Tuesday, August 26, 2008

Meditating on God's gifts

During the fall, as the days end sooner, and the apples and pears are ripe for harvest, and the Church begins to reflect on the end of time, it is useful to meditate with children on the abundant gifts that God showers on us and on how these gifts are given to us within the context of time, the mystery of time.

Find a medium-sized wooden box and collect treasures to fill it. Following the first account of Genesis, begin by collecting objects that reflect the gifts contained in the heavens: clip photos of planets, stars, our sun, galaxies from magazines (old National Geographics are perfect for this). Place all of these photos into a folder. Then, in a smaller box, collect rocks, mineral, salts, and other non-living objects that come from the earth. In another box, place plant specimens and photos of flowers and fruit bearing plants. Then collect photos of animals into yet another folder; it is best to choose one example of a working animal (seeing-eye dogs, oxen), one example of an animal we use for transportation (horses, elephants), one example of an animal that is a companion to human beings, one example of an animal that gives us food or material for clothing (goats, chickens, sheep), one animal that is simply beautiful (peacocks, tropical fish), and one animal that serves as a companion to people. The next folder should contain photos of people: family members, friends, doctors, people making music, working, and playing. Then, in a special box or beautifully decorated folder, collect one beautiful depiction of Jesus (an icon is perfect for this), a small standing crucifix, two candles, and a small paten and chalice (or include a photo of these objects if it is hard to find them in miniature). Finally, in a small box of its own, include a photo of the earth from space with a golden cross imposed over it so that all four arms of the cross extend over the borders of the earth’s perimeter (to represent Parousia, when Christ will be all in all).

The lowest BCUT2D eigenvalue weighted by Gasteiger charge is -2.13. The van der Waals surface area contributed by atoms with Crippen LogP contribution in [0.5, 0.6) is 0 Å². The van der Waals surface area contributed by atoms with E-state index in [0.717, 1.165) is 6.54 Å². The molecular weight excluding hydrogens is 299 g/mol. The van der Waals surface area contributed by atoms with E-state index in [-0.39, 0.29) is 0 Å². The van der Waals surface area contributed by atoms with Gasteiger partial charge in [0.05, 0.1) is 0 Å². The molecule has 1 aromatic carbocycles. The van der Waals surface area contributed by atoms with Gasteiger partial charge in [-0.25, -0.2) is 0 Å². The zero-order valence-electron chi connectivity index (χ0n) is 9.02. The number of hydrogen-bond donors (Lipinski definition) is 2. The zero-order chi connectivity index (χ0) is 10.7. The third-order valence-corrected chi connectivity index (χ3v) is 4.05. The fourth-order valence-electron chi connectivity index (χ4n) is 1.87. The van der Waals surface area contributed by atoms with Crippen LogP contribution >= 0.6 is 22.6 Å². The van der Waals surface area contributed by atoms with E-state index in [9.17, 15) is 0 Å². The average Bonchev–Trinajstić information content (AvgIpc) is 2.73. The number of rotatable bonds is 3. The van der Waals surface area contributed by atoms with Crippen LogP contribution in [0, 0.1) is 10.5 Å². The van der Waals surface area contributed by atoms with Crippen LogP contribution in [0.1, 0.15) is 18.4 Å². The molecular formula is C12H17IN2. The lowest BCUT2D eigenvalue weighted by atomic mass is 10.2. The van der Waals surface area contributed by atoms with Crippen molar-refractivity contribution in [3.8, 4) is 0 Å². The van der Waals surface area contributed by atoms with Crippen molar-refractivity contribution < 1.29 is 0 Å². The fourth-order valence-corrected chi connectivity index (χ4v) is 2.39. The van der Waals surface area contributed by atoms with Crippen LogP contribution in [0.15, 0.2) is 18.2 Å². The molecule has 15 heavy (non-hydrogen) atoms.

Then gather the children. Light a candle and read the first two verses of Genesis. Explain that all of history, from the deep past into the future, contains gifts, given by God to us. We learn about this history, of the gifts of God, through reading the Bible. Slowly open the first folder, which contains the images of objects in space, and meditate with the children about how each of these things is a gift for human beings. When examining the rocks and minerals, speak about how the earth was formed by God to contain all these elements: iron to build with, precious metals to create decorative items, stone to build with, etc. Next show the children the box with the plant specimens and pictures; discuss the ways in which each item represents a precious gift. Do the same with the images of animals. Before opening the folder that contains the images of people, announce to the children that after preparing the earth with everything that we would need to build, to eat, to survive, and also to enjoy life, human beings were created last, and arrived as guests at a banquet at which everything had already been prepared. And linger over what a gift it is for us to have one another for all the aspects of our lives. It is even possible to ask the children what would have happened if God had created human beings before plants or animals?